Calendar — A defined-risk spread strategy,
constructed by selling short-term options and
buying longer-term options of the same type
(calls or puts). The goal: as time passes, the
shorter-term options typically decay faster
than the longer-term options and profit when
the spread can be sold for more than you paid
for it. The risk is typically limited to the debit
Covered call — A limited-reward strategy
constructed of long stock and a short call.
Ideally, you want the stock to finish at or above
the call strike at expiration. If the stock price
settled above the strike price, you’d have your
stock “called away” at the short call strike. You
would keep your original credit from the sale of
the call as well as any gain in the stock up to the
strike. Breakeven on the trade is the stock price
you paid minus the credit from the call.
Gamma — A measure of what the delta of an
option is expected to change per $1 move in
Delta — A measure of the sensitivity of an
option to a $1 change in the underlying asset. All
else being equal, an option with a 0.50 delta (for
example) would gain 50 cents per $1 move up in
the underlying. Long calls and short puts have
positive (+) deltas, meaning they gain as the
underlying gains in value. Long puts and short
calls have negative (–) deltas, meaning they gain
as the underlying drops in value.
Implied volatility (IV) — This is the market’s
perception of the future volatility of the underlying security and is directly reflected in the
premium of an option. IV is an annualized
number expressed as a percentage, is forward-looking, and can change.
In the money (ITM) — Options with premium
that contains “real” value, i.e., not just time
value. For calls, it’s any strike lower than the
price of the underlying equity. For puts, it’s any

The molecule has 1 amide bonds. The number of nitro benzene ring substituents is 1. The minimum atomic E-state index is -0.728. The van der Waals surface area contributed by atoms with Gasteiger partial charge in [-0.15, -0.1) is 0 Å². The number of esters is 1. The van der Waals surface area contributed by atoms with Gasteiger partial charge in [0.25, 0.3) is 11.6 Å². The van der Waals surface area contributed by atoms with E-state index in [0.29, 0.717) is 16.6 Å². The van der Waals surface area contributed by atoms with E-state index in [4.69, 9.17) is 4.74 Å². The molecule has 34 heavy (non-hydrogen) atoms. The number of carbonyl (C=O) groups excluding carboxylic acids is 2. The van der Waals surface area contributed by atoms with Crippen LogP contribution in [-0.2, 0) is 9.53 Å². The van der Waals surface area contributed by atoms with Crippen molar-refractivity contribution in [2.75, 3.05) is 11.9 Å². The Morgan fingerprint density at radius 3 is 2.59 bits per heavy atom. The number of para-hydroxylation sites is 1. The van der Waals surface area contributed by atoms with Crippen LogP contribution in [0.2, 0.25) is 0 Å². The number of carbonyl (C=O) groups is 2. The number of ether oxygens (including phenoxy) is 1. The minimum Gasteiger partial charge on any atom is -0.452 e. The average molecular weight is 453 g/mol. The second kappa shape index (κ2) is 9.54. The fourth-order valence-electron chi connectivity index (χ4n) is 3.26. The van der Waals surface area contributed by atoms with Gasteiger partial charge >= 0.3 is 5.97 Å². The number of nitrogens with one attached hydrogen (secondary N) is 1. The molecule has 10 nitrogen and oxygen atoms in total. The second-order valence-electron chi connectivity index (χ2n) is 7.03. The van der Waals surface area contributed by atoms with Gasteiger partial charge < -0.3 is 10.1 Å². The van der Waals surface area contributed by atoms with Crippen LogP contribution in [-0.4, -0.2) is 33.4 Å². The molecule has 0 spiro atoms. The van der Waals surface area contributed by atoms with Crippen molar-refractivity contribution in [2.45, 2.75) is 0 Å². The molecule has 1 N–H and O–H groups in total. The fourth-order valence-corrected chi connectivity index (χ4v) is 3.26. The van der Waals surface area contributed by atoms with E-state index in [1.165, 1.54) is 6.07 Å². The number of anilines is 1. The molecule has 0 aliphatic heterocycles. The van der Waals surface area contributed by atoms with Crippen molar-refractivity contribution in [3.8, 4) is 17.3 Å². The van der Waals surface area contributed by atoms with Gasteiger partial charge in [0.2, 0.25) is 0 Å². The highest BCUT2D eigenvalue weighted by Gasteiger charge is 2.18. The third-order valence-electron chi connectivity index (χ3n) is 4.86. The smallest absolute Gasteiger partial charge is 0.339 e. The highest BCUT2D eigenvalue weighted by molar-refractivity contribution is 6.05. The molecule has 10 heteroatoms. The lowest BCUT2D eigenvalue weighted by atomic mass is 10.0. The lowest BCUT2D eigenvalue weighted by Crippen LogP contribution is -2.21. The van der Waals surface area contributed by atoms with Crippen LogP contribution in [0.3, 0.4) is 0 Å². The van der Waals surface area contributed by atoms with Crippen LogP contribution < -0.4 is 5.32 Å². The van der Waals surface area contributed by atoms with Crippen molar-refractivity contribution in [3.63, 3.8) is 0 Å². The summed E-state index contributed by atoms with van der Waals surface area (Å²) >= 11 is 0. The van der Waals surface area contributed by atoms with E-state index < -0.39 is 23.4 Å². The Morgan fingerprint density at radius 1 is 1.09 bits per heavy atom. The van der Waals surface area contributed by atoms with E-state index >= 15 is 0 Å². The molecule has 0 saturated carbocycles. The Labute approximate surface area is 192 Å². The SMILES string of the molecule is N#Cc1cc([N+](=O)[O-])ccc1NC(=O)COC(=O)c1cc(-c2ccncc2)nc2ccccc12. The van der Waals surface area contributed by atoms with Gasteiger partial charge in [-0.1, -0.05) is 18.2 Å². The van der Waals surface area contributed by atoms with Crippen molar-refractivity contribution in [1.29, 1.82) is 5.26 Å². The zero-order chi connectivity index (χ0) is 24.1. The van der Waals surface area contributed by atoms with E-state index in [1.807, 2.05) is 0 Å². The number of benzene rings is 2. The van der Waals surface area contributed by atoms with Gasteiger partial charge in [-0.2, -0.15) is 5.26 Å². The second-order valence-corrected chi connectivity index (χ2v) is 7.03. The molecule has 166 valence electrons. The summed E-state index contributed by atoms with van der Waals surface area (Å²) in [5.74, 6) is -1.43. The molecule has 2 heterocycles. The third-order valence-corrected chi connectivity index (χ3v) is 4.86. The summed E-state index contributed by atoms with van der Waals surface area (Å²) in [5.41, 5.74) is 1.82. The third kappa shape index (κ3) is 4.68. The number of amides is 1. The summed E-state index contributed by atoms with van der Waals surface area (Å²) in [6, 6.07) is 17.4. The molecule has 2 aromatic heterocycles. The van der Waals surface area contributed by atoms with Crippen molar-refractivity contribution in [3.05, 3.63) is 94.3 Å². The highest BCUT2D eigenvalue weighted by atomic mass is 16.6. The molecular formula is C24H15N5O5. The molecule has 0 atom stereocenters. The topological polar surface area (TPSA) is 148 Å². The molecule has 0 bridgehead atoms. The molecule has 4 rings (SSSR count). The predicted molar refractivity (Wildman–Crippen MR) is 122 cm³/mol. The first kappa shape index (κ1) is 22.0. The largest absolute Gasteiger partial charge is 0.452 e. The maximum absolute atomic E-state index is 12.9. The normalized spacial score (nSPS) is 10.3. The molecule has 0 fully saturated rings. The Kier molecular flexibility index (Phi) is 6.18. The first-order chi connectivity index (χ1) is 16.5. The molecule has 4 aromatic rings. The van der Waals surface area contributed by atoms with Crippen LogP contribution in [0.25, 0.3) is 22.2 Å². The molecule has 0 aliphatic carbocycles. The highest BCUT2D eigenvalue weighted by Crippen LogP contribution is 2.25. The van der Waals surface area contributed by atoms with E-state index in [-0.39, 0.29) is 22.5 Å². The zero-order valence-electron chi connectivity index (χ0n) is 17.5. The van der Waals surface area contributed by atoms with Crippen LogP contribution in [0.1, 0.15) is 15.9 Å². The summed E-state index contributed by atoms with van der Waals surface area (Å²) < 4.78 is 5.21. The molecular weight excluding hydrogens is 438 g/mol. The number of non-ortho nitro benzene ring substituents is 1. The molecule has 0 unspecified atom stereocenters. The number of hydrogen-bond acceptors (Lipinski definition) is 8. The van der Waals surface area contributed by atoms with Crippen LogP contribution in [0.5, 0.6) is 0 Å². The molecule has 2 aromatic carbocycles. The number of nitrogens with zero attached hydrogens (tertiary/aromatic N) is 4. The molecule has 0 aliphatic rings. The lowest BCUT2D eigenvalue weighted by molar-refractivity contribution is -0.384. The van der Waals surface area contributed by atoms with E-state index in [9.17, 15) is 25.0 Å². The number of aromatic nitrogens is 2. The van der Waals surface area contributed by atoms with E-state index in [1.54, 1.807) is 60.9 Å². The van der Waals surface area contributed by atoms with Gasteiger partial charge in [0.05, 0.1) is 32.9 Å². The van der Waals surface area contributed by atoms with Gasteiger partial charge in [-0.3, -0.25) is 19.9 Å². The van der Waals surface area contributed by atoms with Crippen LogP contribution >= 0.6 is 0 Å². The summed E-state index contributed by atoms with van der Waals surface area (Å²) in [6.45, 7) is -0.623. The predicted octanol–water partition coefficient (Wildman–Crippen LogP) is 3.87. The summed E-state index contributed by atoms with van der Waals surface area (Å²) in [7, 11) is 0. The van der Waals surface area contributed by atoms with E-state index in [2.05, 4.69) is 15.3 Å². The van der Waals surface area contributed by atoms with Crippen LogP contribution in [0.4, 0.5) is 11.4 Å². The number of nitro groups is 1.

strike that’s higher.
Long call vertical — A defined-risk, bullish
spread strategy composed of a long and short
option of the same type (i.e., calls). Long verticals are purchased for a debit at the onset of the
trade. The risk of a long vertical is typically
limited to the debit of the trade.
Long put — Gives the owner the right, but not
the obligation, to sell shares of stock or other
underlying assets at the strike price within a
specific time period. The put seller is obligated
to purchase the underlying at the strike price of
an option if the owner of the put exercises the
option. In the case of index options, it’s a
cash-settled transaction with no underlying
index changing hands.
Out of the money (OTM) — An option whose
premium is not only all “time” value, but the
strike is also away from the underlying equity.
For calls, it’s any strike higher than the underlying. For puts, it’s any strike that’s lower.
Short put — A bullish directional strategy
with unlimited risk in which a put option is sold
for a credit, without another option (of a di;erent strike or expiration) or instrument used as a
hedge. The strategy assumes the stock will stay
above the strike sold, in which case, as time
passes and/or volatility drops, the option can be
bought back cheaper or expire worthless,
resulting in a profit.
Short put vertical (spread) — A defined-risk,
directional spread strategy composed of an
equal number of short (sold) and long (bought)
puts in which the credit from the short strike is